With its professional camera use, multiple takes to optimize performances and inclusion of sets, “Air Bud” (1997) was every inch the Hollywood blockbuster. It turned Buddy, a talented sporty Golden Retriever, into an international celebrity and launched a series of spinoffs that capitalized on (some would say exploited) his success. It was a triumph of advertising and passable technical competence that will remain a marginal part of America’s long and prestigious tradition of gimmickry.
But the same year that “Air Bud’s” became a slam dunk success, a scrappy independent animal flick was struggling for survival. With the benefit of hindsight, it is now clear that “Incredible Cat Tricks” is the superior film, a showcase of staggering brilliance that has been labeled by some critics as the Citizen Kane of cat trick movies.
“Incredible Cat Tricks” (1997) stars Princess Kitty, known the world over as “the world’s smartest cat” (actual ranking unknown given the variability in standardized testing) in her film debut. Often dismissed as merely well-groomed, Princess Kitty gives the performance of a lifetime as herself, a pampered grouchy cat forced to do degrading parlor tricks by a megalomaniac owner (Karen Payne, also playing herself) with too much time on her hands.
The subtlety of Princess Kitty’s role is admirable, presenting the hard-bitten world-weary lethargy of a cynical showcat sick of the spotlight’s soulless warmth and desperate to curl up in the shadows of a broken career. Her frustrated growls and attempts to bite her owner reveal the fissures in a fraught relationship with a naturalism that borders on complete inattention. Meanwhile, Payne is spot on as the slightly insane, totally clueless self-promoter who lapses into eccentric monologues about her pet’s past incarnations as an Egyptian empress.
The comparisons to Citizen Kane are particularly apropos, given its structure as a biographical roman à clef centered on the cat trick industry titan, Princess Kitty, and told through a complicated web of interviews and flashbacks that operate without ever really accessing the subject herself. Instead, her tale is told through a humane society worker, a Telemundo gameshow host and the woman who knew her best, but who ultimately never really knew her at all: Karen Payne. Their testimony builds a patchwork of personality, a network of contradictions that denies the easy answers and slick simplicity of “Air Bud.”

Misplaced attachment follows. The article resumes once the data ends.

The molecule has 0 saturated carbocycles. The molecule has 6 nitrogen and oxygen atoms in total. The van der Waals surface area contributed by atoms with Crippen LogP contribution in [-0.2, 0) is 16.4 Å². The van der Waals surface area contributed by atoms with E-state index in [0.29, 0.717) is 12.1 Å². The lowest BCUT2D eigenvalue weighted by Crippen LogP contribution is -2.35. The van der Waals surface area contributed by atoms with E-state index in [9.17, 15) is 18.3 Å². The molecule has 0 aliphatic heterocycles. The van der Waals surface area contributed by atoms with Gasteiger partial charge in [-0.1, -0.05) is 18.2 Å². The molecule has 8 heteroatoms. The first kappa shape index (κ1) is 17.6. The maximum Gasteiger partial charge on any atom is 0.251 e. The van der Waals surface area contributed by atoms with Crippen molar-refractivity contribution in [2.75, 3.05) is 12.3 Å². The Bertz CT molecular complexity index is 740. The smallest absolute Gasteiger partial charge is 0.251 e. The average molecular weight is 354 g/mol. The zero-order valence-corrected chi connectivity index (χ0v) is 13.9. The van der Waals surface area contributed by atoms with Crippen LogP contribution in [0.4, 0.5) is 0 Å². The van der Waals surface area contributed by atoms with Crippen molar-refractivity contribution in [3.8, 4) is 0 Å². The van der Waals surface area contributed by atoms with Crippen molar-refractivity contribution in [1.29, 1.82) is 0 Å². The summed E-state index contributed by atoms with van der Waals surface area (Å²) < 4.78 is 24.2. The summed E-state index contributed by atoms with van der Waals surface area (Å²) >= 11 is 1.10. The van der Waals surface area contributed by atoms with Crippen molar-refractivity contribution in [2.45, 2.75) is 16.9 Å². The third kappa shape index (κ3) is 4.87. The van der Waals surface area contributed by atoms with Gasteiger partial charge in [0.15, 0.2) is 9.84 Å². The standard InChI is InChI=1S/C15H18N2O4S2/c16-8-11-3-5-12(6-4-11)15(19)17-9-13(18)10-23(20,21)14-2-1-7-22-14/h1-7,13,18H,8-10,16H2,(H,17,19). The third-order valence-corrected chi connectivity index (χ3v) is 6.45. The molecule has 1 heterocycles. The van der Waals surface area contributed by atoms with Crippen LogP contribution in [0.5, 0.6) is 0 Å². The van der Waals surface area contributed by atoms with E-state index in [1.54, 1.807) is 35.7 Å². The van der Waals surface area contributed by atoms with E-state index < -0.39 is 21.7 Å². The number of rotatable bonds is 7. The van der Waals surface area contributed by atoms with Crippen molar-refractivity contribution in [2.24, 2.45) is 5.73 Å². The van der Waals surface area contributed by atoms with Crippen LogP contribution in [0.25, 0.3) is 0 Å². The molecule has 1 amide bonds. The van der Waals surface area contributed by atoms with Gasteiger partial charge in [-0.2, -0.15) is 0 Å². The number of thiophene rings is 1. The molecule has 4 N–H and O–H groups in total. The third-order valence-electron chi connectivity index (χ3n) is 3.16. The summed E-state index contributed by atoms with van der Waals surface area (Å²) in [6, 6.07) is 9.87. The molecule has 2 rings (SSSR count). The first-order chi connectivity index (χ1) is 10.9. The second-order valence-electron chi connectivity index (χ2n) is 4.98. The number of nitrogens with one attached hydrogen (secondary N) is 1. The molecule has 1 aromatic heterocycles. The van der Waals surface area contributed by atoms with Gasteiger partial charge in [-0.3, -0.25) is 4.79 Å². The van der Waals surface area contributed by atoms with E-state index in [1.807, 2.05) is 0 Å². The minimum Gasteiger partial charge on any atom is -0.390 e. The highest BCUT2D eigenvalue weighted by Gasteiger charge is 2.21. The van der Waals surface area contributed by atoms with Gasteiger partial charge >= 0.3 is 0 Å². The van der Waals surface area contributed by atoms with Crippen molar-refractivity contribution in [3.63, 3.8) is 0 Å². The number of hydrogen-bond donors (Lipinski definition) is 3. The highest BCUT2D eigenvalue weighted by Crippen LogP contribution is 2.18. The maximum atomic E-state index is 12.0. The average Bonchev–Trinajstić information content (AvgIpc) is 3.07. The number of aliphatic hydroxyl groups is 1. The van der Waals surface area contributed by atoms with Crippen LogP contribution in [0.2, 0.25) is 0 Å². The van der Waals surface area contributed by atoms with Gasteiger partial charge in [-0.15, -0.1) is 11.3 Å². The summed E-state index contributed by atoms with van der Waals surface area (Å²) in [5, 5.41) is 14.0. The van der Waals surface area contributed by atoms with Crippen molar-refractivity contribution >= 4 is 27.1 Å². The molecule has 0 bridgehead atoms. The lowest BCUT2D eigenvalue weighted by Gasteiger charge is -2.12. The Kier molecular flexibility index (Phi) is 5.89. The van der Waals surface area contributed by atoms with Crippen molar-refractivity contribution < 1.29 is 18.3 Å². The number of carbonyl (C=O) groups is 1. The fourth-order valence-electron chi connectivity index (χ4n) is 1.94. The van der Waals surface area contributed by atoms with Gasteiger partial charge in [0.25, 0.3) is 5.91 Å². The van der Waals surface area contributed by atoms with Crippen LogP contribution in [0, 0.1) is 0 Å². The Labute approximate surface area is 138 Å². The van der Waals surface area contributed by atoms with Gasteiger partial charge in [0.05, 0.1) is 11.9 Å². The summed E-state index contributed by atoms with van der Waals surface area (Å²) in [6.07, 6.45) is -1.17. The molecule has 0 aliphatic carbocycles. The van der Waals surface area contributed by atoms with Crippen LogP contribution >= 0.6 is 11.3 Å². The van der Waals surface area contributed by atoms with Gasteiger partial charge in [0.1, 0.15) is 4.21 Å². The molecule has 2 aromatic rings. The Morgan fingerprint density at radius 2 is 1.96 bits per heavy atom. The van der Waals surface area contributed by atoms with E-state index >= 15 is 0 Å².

While critics might have accepted a tragicomic anti-heroic feline biopic, they weren’t in the least prepared to respond to the bold technical experiments that place “Incredible Cat Tricks” at the frontlines of the avant-garde. The free-style, nearly satiric appropriation of neorealist and dogme 95 methodology to give the film a look of unrehearsed immediacy is both refreshing and shockingly against the grain of Hollywood wisdom. “Incredible Cat Tricks” doesn’t just shun the obsessive drive for perfectionism that shooting multiple takes entails; it embraces mistakes as happy accidents. The director goes even further towards naked honesty, exposing the very artifice of the medium by dipping the mic boom into the frame.